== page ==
The Regulator of Social Housing has downgraded two housing associations for governance in its latest round of regulatory judgements.
Releasing its latest round of nine regulatory judgements, the regulator has downgraded 3,400-home landlord Habinteg and 3,800-home landlord South Liverpool Homes following in-depth assessments (IDAs).
Both housing associations remain compliant after the RSH lowered Habinteg and SLH’s governance gradings from G1 to G2 while confirming their existing V1 grades for viability.
The regulator said after completing IDAs, it has concluded that both housing associations need to “improve some aspects of [their] governance arrangements to support continued compliance”.
The RSH commented that Habinteg needs to “strengthen elements of its risk management and internal controls assurance framework, its stress testing, and its delivery of value for money”.
Concerns raised by the RSH about Habinteg include a lack of adequate assurance on the management of health and safety risks, unaddressed data weaknesses, and “under-developed” recovery planning.
The regulator added that Habinteg’s delivery of value for money requires improvement as it “cannot evidence that it has used its financial capacity effectively over a number of years to deliver its strategic objectives” and it has under-performed against its strategic targets in some important areas, including development and customer satisfaction.
Regarding SLH, the regulator said the landlord “needs to strengthen board oversight of the business and improve its risk management and internal controls assurance framework to ensure it is managing its affairs with sufficient effectiveness and diligence”.
It added that “control weaknesses have presented in SLH’s approach to development, rent setting and property allocations” and that the housing association “needs to review its strategic approach to delivering value for money to make more effective use of its financial resources”.
The RSH confirmed that SLH is engaging with it to address the areas of weakness identified through the IDA, having commissioned a review of its governance. The landlord is also developing a new strategic plan.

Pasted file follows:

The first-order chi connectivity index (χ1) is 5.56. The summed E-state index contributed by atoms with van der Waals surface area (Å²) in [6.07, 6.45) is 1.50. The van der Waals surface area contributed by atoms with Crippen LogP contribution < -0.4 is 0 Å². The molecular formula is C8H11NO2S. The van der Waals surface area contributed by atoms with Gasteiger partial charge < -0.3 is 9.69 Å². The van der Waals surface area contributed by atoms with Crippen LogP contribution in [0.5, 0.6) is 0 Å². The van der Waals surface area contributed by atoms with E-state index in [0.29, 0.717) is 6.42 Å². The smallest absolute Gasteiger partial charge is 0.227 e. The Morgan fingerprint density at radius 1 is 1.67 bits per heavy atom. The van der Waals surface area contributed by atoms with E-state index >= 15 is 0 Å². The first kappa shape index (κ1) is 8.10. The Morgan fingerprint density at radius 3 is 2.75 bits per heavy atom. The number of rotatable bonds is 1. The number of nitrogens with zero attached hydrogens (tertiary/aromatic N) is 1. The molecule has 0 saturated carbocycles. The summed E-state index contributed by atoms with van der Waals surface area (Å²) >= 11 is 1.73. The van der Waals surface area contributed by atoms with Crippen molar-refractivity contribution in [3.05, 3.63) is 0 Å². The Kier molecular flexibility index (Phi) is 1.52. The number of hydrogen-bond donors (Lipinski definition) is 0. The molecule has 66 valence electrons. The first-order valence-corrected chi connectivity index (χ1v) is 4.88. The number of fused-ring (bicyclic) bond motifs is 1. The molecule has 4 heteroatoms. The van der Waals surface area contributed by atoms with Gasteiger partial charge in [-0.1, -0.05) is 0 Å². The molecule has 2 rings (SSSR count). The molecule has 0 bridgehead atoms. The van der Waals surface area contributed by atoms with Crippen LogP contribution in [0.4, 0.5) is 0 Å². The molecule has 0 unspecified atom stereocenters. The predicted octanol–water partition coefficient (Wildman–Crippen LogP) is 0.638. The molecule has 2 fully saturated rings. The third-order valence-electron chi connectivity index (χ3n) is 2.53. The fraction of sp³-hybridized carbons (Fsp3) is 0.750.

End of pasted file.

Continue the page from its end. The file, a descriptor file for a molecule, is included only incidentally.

Habinteg’s board chair Manny Lewis and its CEO Nick Apetroaie, commented on the RSH’s judgement: “Habinteg accepts today’s regulatory judgement that we continue to meet the governance standard and that there are areas we need to improve on. The feedback we have received recognised the changes that are already underway and pointed us towards where we need to do more.
“We welcome the regulator’s judgement that Habinteg has the financial capacity to address these challenges, having retained our top grading for viability. Our long-term business plan is supported by strong liquidity and low gearing. We will use our financial strength as a platform to accelerate change and deliver the best possible services to Habinteg tenants.
“We will now work with the regulator, the board, our staff and customers in order to further strengthen our governance arrangements.
“The need for affordable, safe and accessible homes has never been greater. We will continue to provide accessible homes and promote independence for disabled people and their families, which will always remain at the very heart of our mission.”
SLH’s chief executive Julie Fadden and the chair of SLH’s board David Jepson said: “We always aim to achieve the highest standards in everything we do and whilst we are very disappointed with the revised grade on governance, we remain a compliant organisation with the highest grade for financial viability.
“We will work positively with the regulator to recover our G1 rating as soon as possible, helping us to continually improve services for our tenants.”
Elsewhere in this latest round of judgements, the RSH confirmed Rochdale Boroughwide Housing (RBH)’s G1/V2 grading but changed the basis for its viability grade following an IDA.
The regulator has expressed concern about a large-scale regeneration project being delivered by the 12,700-home mutual landlord, commenting: “The investment expenditure and additional debt required for the project are significant, weakening RBH’s financial profile in the medium term.
“During this period, loan covenant compliance is put under pressure. These exposures give rise to material risks that RBH needs to continue to manage and which reduce its capacity to respond to adverse events.”
However, the RBH added that it “has assurance that RBH’s governance arrangements enable it to adequately control the organisation and to continue meeting its objectives”.
Gareth Swarbrick, chief executive of RBH, said: “The regulator has recognised the investment we are making to improve the quality and the mix of homes for current and future generations, including our regeneration plans in Rochdale town centre.
“The judgement acknowledges that delivering the quality of homes that town centre residents deserve, especially in our high-rise blocks, requires a significant level of investment, and that until this element of the regeneration is complete, some financial pressures will remain.”
Six other social landlords have had their G1/V1 grades maintained following IDAs. The six landlords to receive G1/V1 grades, the highest possible grades from the RSH, were Sovereign, Home Group, Together Housing, Curo, Plymouth Community Homes and Community Gateway.
Image credit: Pixabay.